It's not better tech that will save your company, it's the personal touch
June 12, 2019 / Tech / Greg Atkinson
With artificial intelligence set to take over 50% of the functions in a company, discussions often turn to what technology companies must invest in to compete. But for businesses of the future, superior technology is not the deciding factor for success. Perhaps counterintuitively, it is an investment in human capital which will set companies apart from competitors.
A company must understand its Why before thinking about its What and How. The Why of a company is its higher purpose – its reason for existing (apart from making a profit).
1) Take an inward-out approach
To deliver an outstanding product or service, companies must take an inward-out approach to customers. In other words, the company must first assess its product from the viewpoint of the consumer. It must have a genuine and empathetic understanding of the customer’s needs, and adapt its product to suit. This is in contrast to an outward-in approach, which leads companies to develop products that suit itself (products that are easier or cheaper to produce), that it must then push onto the consumer.
A good example of the inward-out approach is provided by Airbnb. The founders saw a need for good affordable accommodation when local hotels were either overbooked or overpriced. But instead of raising capital to open yet another hotel or hostel, they chose a different business model altogether.
An inward-out approach ensures that customers’ needs are met, even though it may initially be more tiresome or costly for the company. But it translates to vastly superior products (and profit) in the longer term.
2) Treat customer service as a product
A company that thinks it will beat the competition with its product alone is barking up the wrong tree. Product parity is fast becoming the norm, with consumers unable to really differentiate between companies. That’s why 88% of consumers will choose to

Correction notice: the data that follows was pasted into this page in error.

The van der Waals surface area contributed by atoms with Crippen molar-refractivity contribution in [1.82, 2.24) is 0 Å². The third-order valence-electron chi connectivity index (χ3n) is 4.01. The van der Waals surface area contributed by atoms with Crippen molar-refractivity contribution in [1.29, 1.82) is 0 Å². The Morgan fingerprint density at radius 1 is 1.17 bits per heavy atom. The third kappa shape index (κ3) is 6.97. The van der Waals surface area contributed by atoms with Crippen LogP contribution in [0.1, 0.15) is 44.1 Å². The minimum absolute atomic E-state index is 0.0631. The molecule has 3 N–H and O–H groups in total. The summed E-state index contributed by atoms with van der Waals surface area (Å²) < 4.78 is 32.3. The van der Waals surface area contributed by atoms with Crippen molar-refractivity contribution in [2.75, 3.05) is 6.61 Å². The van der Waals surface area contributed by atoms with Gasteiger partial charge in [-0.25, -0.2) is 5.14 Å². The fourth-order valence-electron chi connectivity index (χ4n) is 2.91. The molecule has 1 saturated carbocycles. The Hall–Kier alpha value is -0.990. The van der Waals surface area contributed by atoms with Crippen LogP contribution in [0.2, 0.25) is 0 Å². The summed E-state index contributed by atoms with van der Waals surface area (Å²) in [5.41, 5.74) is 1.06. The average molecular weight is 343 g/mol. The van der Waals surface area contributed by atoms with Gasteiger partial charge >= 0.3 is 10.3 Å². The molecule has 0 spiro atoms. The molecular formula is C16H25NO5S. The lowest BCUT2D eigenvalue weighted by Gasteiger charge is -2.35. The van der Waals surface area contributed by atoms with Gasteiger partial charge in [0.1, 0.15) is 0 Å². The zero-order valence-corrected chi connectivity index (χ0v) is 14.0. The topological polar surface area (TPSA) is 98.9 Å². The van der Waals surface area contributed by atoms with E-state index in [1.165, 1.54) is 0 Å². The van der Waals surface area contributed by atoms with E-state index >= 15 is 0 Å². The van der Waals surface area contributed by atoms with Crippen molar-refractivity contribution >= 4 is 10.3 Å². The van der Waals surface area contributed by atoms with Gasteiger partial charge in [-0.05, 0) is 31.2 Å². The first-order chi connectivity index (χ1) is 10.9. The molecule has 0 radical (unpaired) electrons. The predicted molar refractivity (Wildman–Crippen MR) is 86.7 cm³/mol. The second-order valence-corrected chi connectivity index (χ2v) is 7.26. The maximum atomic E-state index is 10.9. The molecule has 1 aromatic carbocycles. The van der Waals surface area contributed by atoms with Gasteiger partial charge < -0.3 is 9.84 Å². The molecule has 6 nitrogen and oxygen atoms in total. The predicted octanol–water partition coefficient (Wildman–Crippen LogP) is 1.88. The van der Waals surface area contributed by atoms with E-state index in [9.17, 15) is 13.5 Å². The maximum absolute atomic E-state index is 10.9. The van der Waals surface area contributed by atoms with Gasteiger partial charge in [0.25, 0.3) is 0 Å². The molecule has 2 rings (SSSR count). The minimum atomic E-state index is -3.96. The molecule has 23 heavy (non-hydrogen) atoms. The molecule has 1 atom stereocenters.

One example of better experience enticing customers away from the competition comes courtesy of the banking industry. A variety of personal and business loans, savings and investment products, and different cheque and credit accounts are offered by everyone. The difference in fees is usually minimal. So, what makes a consumer choose one bank over another? The answer
While parity in products is fast becoming unavoidable, consumers are equally quick to recognise and appreciate a better overall experience. That’s why customer service is a product in itself – it sells the company better than any product can.
3) Provide the personal touch
From self-checkout terminals at grocery stores to completely self-service fast food, many businesses are seeking to reduce or eliminate human interaction on their premises. And though this may seem the quicker, cheaper option, it also makes companies which provide the human touch stand out.
When consumers are used to fending for themselves, personal service will become a premium offering. While the majority of customers will be served by artificial intelligence, human employees will cater to the discerning few. For example, while Flippy the burger-grilling robot will undoubtedly undergo many upgrades, allowing it to produce ever more burgers at a faster rate, artisanal burgers will still enjoy a loyal following. Similarly, while many insurance and investment companies are looking into chatbots to replace human call
New technology can replace many functions, but as we note in our blog ‘why profit is no longer purpose’, nothing can replace human connection. And before a customer will buy the product, it must first buy the seller. That’s why building and maintaining a relationship with clients through
4) Have a likeable personality
In addition to providing a better overall experience, customers will also be judging a company on its personality. The customer must find something appealing about the brand itself, and identify with it. This is especially important when the product or service the company offers isn’t an exciting thing in and of itself. In this case, personality must help to sell functionality.
American mattress brand Casper thoroughly understands this thinking. Rather than attempting to sway customers by focussing on mattress firmness or price, it has created a fun, witty personality that entertains customers during the day and promises a great sleep at night. Often lauded online for its sparkling
While commentators continue to bash on about the pros and cons of technology, companies that understand the value of interpersonal relationships will not need to worry, knowing full well that it’s not the former that determines success, but the latter. And for any company that wants to improve its relations with stakeholders, both internal and external – check out our blog titled’ 3 characteristics of the future-ready business’ to see why Kalido is the perfect tool to help you do so.